Workers in utility and oil and gas industries have specific needs for high-visibility and FR protection on the job. They operate in areas with large amounts of electrically charged equipment and flammable materials, often during nighttime and in complex settings.
While the need for FR PPE in these lines of work has been established, high-visibility protection has only recently been widely recognized.
The American National Standard Institute introduced ANSI/ISEA 107 in 1999 to establish performance criteria for high-visibility safety apparel, including recommendations for workers facing direct hazards of right-of-way traffic. The goal: provide full visibility, or conspicuity, of workers in hazardous situations during day and night through reflective apparel.1
Prior to 2015, the code included three high-visibility classifications:
- Performance Class 1 – the lowest visibility required to be seen on worksites;
- Performance Class 2 – for longer detection ranges; and
- Performance Class 3 – the highest visibility required to be conspicuous while in complex backgrounds.2
While the rating determined the level of garment visibility, it didn’t indicate which work environments require specific classes, leaving companies and workers to guess at the most appropriate high-visibility garment for their needs.
In 2015, ANSI/ISEA 107 was revised to incorporate three types of high-visibility apparel, based on use settings and work activities: off-road (Type O), roadway and temporary traffic control (Type R), and public safety activities (Type P).3
Oil and gas falls into Type O – the minimum high-visibility needed to distinguish oneself from non-complex backgrounds. While workers in this industry do not face direct hazards from oncoming road traffic, they do need to be conspicuous against large equipment. Utility workers are advised to wear Type R high-visibility clothing, as they could work in proximity to roadways.4
These high-visibility needs are in addition to unexpected arc flash and flash fire protection.
Arc flash hazards
Electric utility workers face arc flash hazards - electrical explosions or discharges that travel through the air between conductors or from a conductor to ground. The National Electrical Safety Code (NESC) requires employees who work on or near energized parts of equipment with energies exceeding 2 cal/cm2 to wear protective, arc rated (AR)/FR clothing. To comply, the AR/FR clothing must provide a proven arc rating equal to or greater than the anticipated level of energy.
For AR/FR clothing, a hazard assessment must be done to provide a reasonable estimate of incident heat energy to which an employee would be exposed. The NESC tables may be a viable option for hazard assessment and AR/FR PPE selection; the most common PPE categories have arc rating minimums of 4, 8 and 12 cal/cm2.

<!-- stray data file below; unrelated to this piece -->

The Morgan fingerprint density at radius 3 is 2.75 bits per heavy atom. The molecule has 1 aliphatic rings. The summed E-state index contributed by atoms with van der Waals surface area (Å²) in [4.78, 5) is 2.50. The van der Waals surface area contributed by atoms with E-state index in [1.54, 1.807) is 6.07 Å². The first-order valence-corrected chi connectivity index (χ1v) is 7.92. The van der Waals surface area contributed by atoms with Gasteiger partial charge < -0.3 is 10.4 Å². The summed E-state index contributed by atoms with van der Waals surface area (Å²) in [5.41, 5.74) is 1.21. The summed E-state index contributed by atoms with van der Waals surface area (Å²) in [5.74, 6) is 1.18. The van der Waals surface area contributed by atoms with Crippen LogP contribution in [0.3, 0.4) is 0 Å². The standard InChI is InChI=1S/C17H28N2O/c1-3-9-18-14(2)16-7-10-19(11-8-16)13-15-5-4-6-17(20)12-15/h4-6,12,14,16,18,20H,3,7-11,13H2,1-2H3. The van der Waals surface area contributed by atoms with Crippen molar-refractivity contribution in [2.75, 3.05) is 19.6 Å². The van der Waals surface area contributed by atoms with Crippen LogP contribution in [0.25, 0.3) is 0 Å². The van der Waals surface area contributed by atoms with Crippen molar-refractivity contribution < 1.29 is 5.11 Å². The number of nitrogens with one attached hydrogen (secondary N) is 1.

Oil and gas workers are routinely in danger of flash fires - a moving flame front that spreads rapidly through a diffuse fuel in air. NFPA 2112 is the industry standard on FR garments, establishing minimum criteria to protect industrial personnel against flash fire. The standard’s primary performance criteria is a pass/fail maximum of 50-percent body burn for a three-second flash fire via instrumented manikin testing, described in ASTM F1930. There is a wide variation in protective performance in NFPA 2112 compliant clothing since 49 percent and 1 percent body burn at three seconds both pass.
FR + high-visibility protection
Utility and oil and gas workers must adequately protect themselves from multiple hazards. However, wearing multiple PPE can decrease their range of motion, affecting their ability to perform their job comfortably, and introducing the likelihood that they aren’t adequately protected against worksite hazards.
To make FR and high-vis protection easy to adopt (1) reduce the number of PPE layers that workers must wear and (2) prioritize comfort, fit and feel. Textile innovations in high-visibility and FR protection have made these qualities easy to achieve without compromising performance.
Look for multi-hazard fabrics combining FR and high-vis that meet or exceed the industry criteria for each hazard. Select FR fabrics that are also available in the bright colors certified to ANSI 107 for critical visibility conditions.
1 Nighswonger, Todd. “Do Your Workers Need High-Visibility Apparel?” Occupational Hazards. Jan. 2011. Questia. Web. 3 Feb. 2017.
2 “High Visibility Apparel in Work Zones: Characteristics of High-Visibility Safety Apparel.” National Work Zone Safety Information Clearinghouse. 9 July 2012. Web. 3 Feb. 2017.
3 “ISEA updates standard for high-visibility worker apparel.” ISHN RSS. BNP Media, 16 Feb. 2016. Web. 3 Feb. 2017.